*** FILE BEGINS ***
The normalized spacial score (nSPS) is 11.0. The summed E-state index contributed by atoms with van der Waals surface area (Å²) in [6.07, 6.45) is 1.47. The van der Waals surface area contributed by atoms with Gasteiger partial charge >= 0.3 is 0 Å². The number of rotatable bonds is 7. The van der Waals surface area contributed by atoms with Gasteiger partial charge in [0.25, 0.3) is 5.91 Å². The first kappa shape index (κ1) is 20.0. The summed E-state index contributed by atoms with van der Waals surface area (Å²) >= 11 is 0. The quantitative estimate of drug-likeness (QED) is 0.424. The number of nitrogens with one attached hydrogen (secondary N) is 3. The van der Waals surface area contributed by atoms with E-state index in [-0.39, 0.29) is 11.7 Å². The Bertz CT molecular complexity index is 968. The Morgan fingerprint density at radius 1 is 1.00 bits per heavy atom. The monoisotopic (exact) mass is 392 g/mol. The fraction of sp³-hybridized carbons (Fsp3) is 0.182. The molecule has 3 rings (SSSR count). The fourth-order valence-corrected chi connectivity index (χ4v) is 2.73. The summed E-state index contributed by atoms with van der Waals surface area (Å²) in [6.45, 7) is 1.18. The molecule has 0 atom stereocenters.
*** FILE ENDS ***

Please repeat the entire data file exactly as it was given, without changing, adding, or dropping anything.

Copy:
The normalized spacial score (nSPS) is 11.0. The summed E-state index contributed by atoms with van der Waals surface area (Å²) in [6.07, 6.45) is 1.47. The van der Waals surface area contributed by atoms with Gasteiger partial charge >= 0.3 is 0 Å². The number of rotatable bonds is 7. The van der Waals surface area contributed by atoms with Gasteiger partial charge in [0.25, 0.3) is 5.91 Å². The first kappa shape index (κ1) is 20.0. The summed E-state index contributed by atoms with van der Waals surface area (Å²) >= 11 is 0. The quantitative estimate of drug-likeness (QED) is 0.424. The number of nitrogens with one attached hydrogen (secondary N) is 3. The van der Waals surface area contributed by atoms with E-state index in [-0.39, 0.29) is 11.7 Å². The Bertz CT molecular complexity index is 968. The Morgan fingerprint density at radius 1 is 1.00 bits per heavy atom. The monoisotopic (exact) mass is 392 g/mol. The fraction of sp³-hybridized carbons (Fsp3) is 0.182. The molecule has 3 rings (SSSR count). The fourth-order valence-corrected chi connectivity index (χ4v) is 2.73. The summed E-state index contributed by atoms with van der Waals surface area (Å²) in [6.45, 7) is 1.18. The molecule has 0 atom stereocenters.